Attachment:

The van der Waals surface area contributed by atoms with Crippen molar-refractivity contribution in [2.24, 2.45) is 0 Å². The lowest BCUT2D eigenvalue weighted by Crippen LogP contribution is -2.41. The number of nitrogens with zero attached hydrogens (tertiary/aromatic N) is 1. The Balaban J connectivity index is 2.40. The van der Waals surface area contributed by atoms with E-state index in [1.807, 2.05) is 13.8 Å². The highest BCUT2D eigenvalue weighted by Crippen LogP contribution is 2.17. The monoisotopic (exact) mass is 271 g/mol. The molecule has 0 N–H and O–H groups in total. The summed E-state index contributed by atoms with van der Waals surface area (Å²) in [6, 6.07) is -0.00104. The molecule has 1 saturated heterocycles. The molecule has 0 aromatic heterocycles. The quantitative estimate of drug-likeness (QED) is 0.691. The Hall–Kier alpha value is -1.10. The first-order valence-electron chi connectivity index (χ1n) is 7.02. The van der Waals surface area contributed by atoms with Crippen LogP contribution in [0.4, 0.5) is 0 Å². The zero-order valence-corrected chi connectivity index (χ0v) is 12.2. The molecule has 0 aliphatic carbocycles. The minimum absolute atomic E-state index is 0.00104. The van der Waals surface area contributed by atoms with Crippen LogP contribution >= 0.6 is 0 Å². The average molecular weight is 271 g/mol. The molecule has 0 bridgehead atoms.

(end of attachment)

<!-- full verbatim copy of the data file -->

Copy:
The van der Waals surface area contributed by atoms with Crippen molar-refractivity contribution in [2.24, 2.45) is 0 Å². The lowest BCUT2D eigenvalue weighted by Crippen LogP contribution is -2.41. The number of nitrogens with zero attached hydrogens (tertiary/aromatic N) is 1. The Balaban J connectivity index is 2.40. The van der Waals surface area contributed by atoms with E-state index in [1.807, 2.05) is 13.8 Å². The highest BCUT2D eigenvalue weighted by Crippen LogP contribution is 2.17. The monoisotopic (exact) mass is 271 g/mol. The molecule has 0 N–H and O–H groups in total. The summed E-state index contributed by atoms with van der Waals surface area (Å²) in [6, 6.07) is -0.00104. The molecule has 1 saturated heterocycles. The molecule has 0 aromatic heterocycles. The quantitative estimate of drug-likeness (QED) is 0.691. The Hall–Kier alpha value is -1.10. The first-order valence-electron chi connectivity index (χ1n) is 7.02. The van der Waals surface area contributed by atoms with Crippen LogP contribution in [0.4, 0.5) is 0 Å². The zero-order valence-corrected chi connectivity index (χ0v) is 12.2. The molecule has 0 aliphatic carbocycles. The minimum absolute atomic E-state index is 0.00104. The van der Waals surface area contributed by atoms with Crippen LogP contribution >= 0.6 is 0 Å². The average molecular weight is 271 g/mol. The molecule has 0 bridgehead atoms.